The University of Maryland School of Nursing (UMSON) is currently recruiting for a full-time, tenure track or tenured associate professor or tenured professor. 

We seek a faculty member with research interests that align with those of members of our organized research centers (ORCs) and who will collaborate with members of these centers: UMSON ORC: Biology and Behavior Across the Lifespan, UMSON ORC: Center for Health Outcomes Research, UMB ORC: Center to Advance Chronic Pain Research.

Sinclair's Got Talent!
Sinclair School of Nursing at the University of Missouri  is seeking a talented and motivated postdoctoral fellow to join the research team of Gregory L Alexander PhD, RN, FAAN. This full-time fellow will be actively involved in an AHRQ R01 study with aims to: 1) develop and test a national nursing home IT maturity and staging criteria model; 2) To conduct a national assessment of nursing home IT maturity; and 3) Assess relationships between stages of nursing home IT maturity and quality measures. The fellow also will have dedicated time and resources to advance their own research in these areas.  

Interested applicants should contact Dr. Alexander at   and include their CV, statement of research and contact information.
Nursing with the Lions
The College of Nursing at Penn State has a 50-year history of excellence in the education of nursing students on which to build the future. The college has four academic programs: baccalaureate (first-year admission and second degree), RN to B.S.N., master’s degree (academic and professional), and doctoral degree (Ph.D. and D.N.P.), providing education to approximately 2,800 full-time students on 13 campuses throughout the Commonwealth of Pennsylvania. There is a strong focus on distance education in both the RN to B.S.N. and graduate programs; the online doctor of nursing practice (D.N.P.) program is the first professional doctoral degree to be offered by Penn State’s World Campus. U.S. News & World Report ranked the college in the top 20 for overall nursing master’s degree programs in their 2018 Best Graduate Schools rankings.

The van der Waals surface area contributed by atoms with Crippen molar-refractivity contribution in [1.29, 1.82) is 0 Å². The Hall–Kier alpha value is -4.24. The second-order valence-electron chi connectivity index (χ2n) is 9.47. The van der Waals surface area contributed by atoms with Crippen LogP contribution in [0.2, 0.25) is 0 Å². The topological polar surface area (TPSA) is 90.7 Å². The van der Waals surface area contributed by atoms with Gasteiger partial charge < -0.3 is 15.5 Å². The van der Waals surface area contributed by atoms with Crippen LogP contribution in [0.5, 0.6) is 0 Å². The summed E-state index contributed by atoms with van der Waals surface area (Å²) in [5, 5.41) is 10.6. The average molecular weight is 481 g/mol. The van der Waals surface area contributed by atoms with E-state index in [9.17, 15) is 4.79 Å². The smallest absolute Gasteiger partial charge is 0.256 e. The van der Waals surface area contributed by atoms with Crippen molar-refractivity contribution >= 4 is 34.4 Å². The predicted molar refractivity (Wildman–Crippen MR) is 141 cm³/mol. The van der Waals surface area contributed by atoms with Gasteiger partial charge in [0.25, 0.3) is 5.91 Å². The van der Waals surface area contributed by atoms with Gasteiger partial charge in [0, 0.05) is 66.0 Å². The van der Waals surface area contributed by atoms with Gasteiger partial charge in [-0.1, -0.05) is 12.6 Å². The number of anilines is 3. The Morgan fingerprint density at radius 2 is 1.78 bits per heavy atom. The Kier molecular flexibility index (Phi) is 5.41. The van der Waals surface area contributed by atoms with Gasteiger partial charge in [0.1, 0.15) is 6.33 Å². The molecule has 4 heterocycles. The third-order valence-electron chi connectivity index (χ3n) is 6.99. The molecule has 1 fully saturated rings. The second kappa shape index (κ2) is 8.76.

Salary will be commensurate with experience and qualifications. To apply, submit a cover letter, curriculum vita, and contact information for four references to David Monk, chair of the search committee, at
Jump into a Career with GSU